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Discussion Starter · #1 · (Edited)
Hell NO ! Give me a break, cause it ain't no entry level gun if you are older and wiser like some of us and like some other threads may suggest. Ya see, I remember back when in the late 60's,70's, and even the 80's series what a 1911 entry level gun was really like and I'll tell ya what, with the features, listed below, that the stock SR1911 series guns come stock with, and of course it being stainless steel construction, like my CMD or the new alloy framed LW CMD... Back then, you'd have paid a small fortune to own one just in stainless steel let alone one with the current features. Just cause Ruger is able to provide a top shelf 1911 at such a very reasonable price tag doesn't qualify it as an entry level 1911 pistol by any means. However, it does qualify it as one hell of a deal imho.

Classic, original 1911 Series 70 design in Stainless steel with a Polished feed ramp.

Precision CNC controlled machining process results in a superior slide-to-frame fit and smooth slide travel.

The stainless steel barrel and bushing are produced from the same bar stock, on the same machine, for improved accuracy.

Positive barrel lock-up allows for superior accuracy out of the box.

Over sized ejection port and extended magazine release enhance competition performance.

Traditional design with hardwood grip panels and checkered back strap.

Lightweight, aluminum, skeletonized trigger features an adjustable over-travel stop and provides a very crisp, no creep, light trigger pull with a quick, positive reset.

Skeletonized hammer is lightweight and provides faster cycling.

Dovetailed, high-visibility 3-dot sight system features a Novak® LoMount
Carry, windage adjustable rear and standard front sights that combine optimal target acquisition and an ideal carry configuration.

Oversized beavertail grip safety provides positive function and reliability.

Extended thumb safety and slide stop lever for improved, positive manipulation.

Integral plunger tube for slide stop and thumb safety is not staked and will never come loose.

Standard recoil guide system and flat mainspring housing.

Visual inspection port allows for visual confirmation of a loaded or empty chamber.

Gorgeous diamond patterned checkered wood grips.


Thanks-I needed to get that off my chest... ;):cool::D
 

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Dog Soldier
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I had the opportunity to handle/shoot a Ruger 1911 commander yesterday. Very classy and solid pistol. I would recommend them to anyone looking for this type of gun. (I shoot a custom 1911 and I would buy a Ruger in a heart beat,)
 

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I read the post title and it occurred to me to ask just what is an entry level gun and what would make it so?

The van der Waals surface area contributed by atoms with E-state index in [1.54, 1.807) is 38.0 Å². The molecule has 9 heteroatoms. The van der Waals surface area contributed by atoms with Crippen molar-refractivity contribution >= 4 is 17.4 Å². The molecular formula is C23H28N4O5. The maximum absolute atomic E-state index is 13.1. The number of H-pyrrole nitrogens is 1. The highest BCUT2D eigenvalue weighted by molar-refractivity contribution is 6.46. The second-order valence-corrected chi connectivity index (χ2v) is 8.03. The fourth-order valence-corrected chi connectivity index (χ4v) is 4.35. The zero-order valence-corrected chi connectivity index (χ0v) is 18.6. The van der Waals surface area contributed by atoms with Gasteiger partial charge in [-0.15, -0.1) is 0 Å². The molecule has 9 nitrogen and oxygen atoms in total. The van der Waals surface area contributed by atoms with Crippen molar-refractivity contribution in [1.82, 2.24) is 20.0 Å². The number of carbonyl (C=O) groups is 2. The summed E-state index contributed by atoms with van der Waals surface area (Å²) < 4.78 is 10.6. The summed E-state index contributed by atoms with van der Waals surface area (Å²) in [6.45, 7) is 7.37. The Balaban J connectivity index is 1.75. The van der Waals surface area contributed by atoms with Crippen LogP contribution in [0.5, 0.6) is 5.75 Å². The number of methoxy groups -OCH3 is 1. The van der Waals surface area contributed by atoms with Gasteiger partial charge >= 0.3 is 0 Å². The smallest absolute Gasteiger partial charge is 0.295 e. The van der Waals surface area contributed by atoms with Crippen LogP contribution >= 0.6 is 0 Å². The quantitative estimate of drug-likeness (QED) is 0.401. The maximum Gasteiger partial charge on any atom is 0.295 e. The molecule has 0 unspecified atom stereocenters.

I have been in Law Enforcement for over 35 years and have always carried stock(except for grips) S&W revolvers, until we switched to Glocks and it never occurred to me that they were entry level guns.
The term entry level doesn't offend me but I'm just not sure that is the correct term.
When the first 1911 was produced for the Army I don't think it was considered entry level. These days it would be considered bare bones but it would still get the job done.
I'm not trying to argumentative just trying to get a handle on the term entry level.
Now if I went down to my local gun shop and saw a SR1911 on the shelf as it comes from the factory I would call it their basic stock SR1911.
 

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You get a lot for your money with the SR 1911. In fact, I think if you look up "value" in the dictionary they have a picture of one next to the definition. :)
 

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Discussion Starter · #5 ·
I read the post title and it occurred to me to ask just what is an entry level gun and what would make it so?
I have been in Law Enforcement for over 35 years and have always carried stock(except for grips) S&W revolvers, until we switched to Glocks and it never occurred to me that they were entry level guns.
The term entry level doesn't offend me but I'm just not sure that is the correct term.
When the first 1911 was produced for the Army I don't think it was considered entry level. These days it would be considered bare bones but it would still get the job done.
I'm not trying to argumentative just trying to get a handle on the term entry level.
Now if I went down to my local gun shop and saw a SR1911 on the shelf as it comes from the factory I would call it their basic stock SR1911.
If you read my thread, not the title in itself, I am very much pro sided to the SR1911. The use of the term entry level has been used by and on "other threads" not me and anything but. Such can be found on other various gun sites now and then such as the "1911 Forum", where others have used the term "entry level" here and there, somewhat to belittle the SR1911. You're correct in that it's a stock gun, but as my thread indicates, compared to what was stock 35 years ago, it wouldn't be called a basic or entry level 1911 back when. The point being in my thread that the term entry level should NOT be used. Imho, if anything, it's custom right out of the box if anything. Sorry if the thread title alone has brought any confusion to anyone, but my very positive SR1911 original actual post above hopefully makes it very clear.
 

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Could not agree more.
It's an excellent 1911 at a typically affordable (and frankly amazing) Ruger price, for all the reasons listed above. It's got features galore, it's well-made, has a terrific trigger out of the box and it flat out works.
I'm not in the market right now for a 1911 - or any other gun - at the moment, having just bought a Ruger SR45. And I have a terrific Springfield Armory 1911 already. But if I ever get the bug again, there's no question I'll be adding the SR1911 to my collection.
 

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Ausmerican.
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Damn good value for money.....


 

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I've had one for a couple of years and I love it. Added a Crimson Trace laser sight, some Wilson ETM mags and a glowing front sight sold by Ruger. Very reliable gun.
 

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I have an SR 1911, and with the $350 or so of work and aftermarket parts it has, Id put it up against anything in the $2000 range.